Rail Professional interview: Michael Roberts
Michael Roberts, CEO of Atoc, tells Katie Silvester why the association has started to become more proactive in its stance, demanding changes to Network Rail’s structure and trying to influence government rolling stock policy
When I met Michael Roberts in mid-June, the Association of Train Operating Companies had been fighting off attacks on ticketing on two fronts. Passenger Focus had launched a report a month earlier drawing attention to the harsh treatment of some passengers who had innocently misunderstood complex ticketing rules and found themselves either with a fine or a court summons. Then at the start of June, the ORR called for operators to provide better information on ticket types, as its research revealed that 50 per cent of passengers find the fares system too complicated to understand.
‘We believe that quite a lot has been done in recent years to improve passenger information, but we know we can do better,’ Roberts admits. ‘There’s a lot that Atoc and others have already committed to do to improve the information available around tickets. The research obviously identifies an area that customers are concerned about, but the report is as much about saying what we’re already doing to improve information around ticketing as anything. Ticketing is one area where we can make a difference to the railway. We’ve published our plans for the next few years and one of the areas we want to improve is retailing.’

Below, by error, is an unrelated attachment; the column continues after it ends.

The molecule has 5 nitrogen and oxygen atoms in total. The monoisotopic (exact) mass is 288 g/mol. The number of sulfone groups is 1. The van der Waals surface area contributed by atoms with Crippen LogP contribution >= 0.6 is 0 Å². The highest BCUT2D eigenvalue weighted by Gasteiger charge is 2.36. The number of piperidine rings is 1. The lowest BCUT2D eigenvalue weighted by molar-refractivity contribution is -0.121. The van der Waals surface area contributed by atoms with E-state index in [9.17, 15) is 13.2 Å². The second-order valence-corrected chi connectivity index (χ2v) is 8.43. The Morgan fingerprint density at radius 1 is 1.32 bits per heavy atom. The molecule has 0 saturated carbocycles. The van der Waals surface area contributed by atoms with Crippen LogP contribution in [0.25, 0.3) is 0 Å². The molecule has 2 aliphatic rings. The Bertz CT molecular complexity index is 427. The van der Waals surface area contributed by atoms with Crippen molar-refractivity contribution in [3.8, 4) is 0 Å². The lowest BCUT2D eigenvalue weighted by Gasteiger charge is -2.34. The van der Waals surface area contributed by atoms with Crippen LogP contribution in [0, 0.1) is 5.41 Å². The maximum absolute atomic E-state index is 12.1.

Providing better passenger information is one thing, but some of the case studies that Passenger Focus have unearthed (see page 7 for details) make Tocs look bad and reveal very poor customer service practices on some parts of the railway.
‘If you go back a bit, there’s clearly an important job to do in making sure people have a ticket to travel. Fare dodging is something that even other passengers don’t like. Inevitably when there are billions of journeys made on the railway every year, there will be times when the rules aren’t implemented in the way that they should be. We’re putting together a code of practice which, hopefully, will bring some consistency. And again, I would say that this is an industry that listens to concerns that are raised.’
Roberts has been at Atoc for four years now, having arrived from the CBI. He appears to be very at home in his role now, referring to the associations’ members as ‘Tocland’. While his first couple of years in post were fairly unremarkable, Atoc has slowly started to become more proactive, challenging Network Rail’s structure and attempting to lead on policy such as rolling stock procurement – traditionally the DfT’s domain.
Atoc has put together a wish list of trains that it thinks would be needed by 2019 to keep the network running and allow for expected growth. Its paper, Rolling Stock Requirements 2014-2019, was released in May with the intention of informing the DfT’s Statement of Funds Available for the next control period (CP5).
The document, which follows a discussion paper on rolling stock published by Atoc in December 2011, says the total fleet could grow by 11 to 18 per cent above the total fleet size expected by the end of CP4.
So how has the rolling stock paper been received? ‘We liaised with Network Rail and the DfT, so we knew there was pretty widespread interest in it before we published it. The department was keen that we put it in the public domain. That strategy – essentially looking at CP5 – is part of a wider strategy that is going to look at the even longer term over 20 and 30 years, trying to establish an industry-wide overview to consider the quantum of stock we’re going to need, looking at things such as electrification.’